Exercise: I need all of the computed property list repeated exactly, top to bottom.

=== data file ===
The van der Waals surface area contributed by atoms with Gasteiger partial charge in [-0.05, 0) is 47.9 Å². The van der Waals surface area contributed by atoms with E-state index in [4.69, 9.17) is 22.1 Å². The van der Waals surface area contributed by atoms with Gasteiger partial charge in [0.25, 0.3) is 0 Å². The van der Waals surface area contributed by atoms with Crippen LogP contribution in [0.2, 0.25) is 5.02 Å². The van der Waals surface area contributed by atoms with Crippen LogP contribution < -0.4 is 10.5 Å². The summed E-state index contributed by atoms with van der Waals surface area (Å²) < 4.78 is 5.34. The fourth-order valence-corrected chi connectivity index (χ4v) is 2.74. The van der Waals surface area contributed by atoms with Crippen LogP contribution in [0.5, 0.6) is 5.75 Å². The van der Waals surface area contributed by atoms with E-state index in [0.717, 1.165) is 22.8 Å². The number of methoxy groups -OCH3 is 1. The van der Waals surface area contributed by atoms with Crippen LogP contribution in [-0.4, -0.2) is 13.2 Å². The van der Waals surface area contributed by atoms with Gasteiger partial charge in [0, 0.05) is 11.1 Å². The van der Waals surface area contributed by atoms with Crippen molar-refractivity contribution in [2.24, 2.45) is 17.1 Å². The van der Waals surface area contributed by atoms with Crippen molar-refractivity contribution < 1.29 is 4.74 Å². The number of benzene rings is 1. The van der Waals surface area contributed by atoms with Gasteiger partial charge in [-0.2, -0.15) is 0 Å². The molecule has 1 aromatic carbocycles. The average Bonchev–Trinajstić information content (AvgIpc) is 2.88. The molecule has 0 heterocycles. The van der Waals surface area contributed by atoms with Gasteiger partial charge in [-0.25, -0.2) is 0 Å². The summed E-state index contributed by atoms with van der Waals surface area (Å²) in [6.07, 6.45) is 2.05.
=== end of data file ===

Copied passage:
The van der Waals surface area contributed by atoms with Gasteiger partial charge in [-0.05, 0) is 47.9 Å². The van der Waals surface area contributed by atoms with E-state index in [4.69, 9.17) is 22.1 Å². The van der Waals surface area contributed by atoms with Gasteiger partial charge in [0.25, 0.3) is 0 Å². The van der Waals surface area contributed by atoms with Crippen LogP contribution in [0.2, 0.25) is 5.02 Å². The van der Waals surface area contributed by atoms with Crippen LogP contribution < -0.4 is 10.5 Å². The summed E-state index contributed by atoms with van der Waals surface area (Å²) < 4.78 is 5.34. The fourth-order valence-corrected chi connectivity index (χ4v) is 2.74. The van der Waals surface area contributed by atoms with Crippen LogP contribution in [0.5, 0.6) is 5.75 Å². The van der Waals surface area contributed by atoms with E-state index in [0.717, 1.165) is 22.8 Å². The number of methoxy groups -OCH3 is 1. The van der Waals surface area contributed by atoms with Crippen LogP contribution in [-0.4, -0.2) is 13.2 Å². The van der Waals surface area contributed by atoms with Gasteiger partial charge in [0, 0.05) is 11.1 Å². The van der Waals surface area contributed by atoms with Crippen molar-refractivity contribution in [2.24, 2.45) is 17.1 Å². The van der Waals surface area contributed by atoms with Crippen molar-refractivity contribution < 1.29 is 4.74 Å². The number of benzene rings is 1. The van der Waals surface area contributed by atoms with Gasteiger partial charge in [-0.2, -0.15) is 0 Å². The molecule has 1 aromatic carbocycles. The average Bonchev–Trinajstić information content (AvgIpc) is 2.88. The molecule has 0 heterocycles. The van der Waals surface area contributed by atoms with Gasteiger partial charge in [-0.25, -0.2) is 0 Å². The summed E-state index contributed by atoms with van der Waals surface area (Å²) in [6.07, 6.45) is 2.05.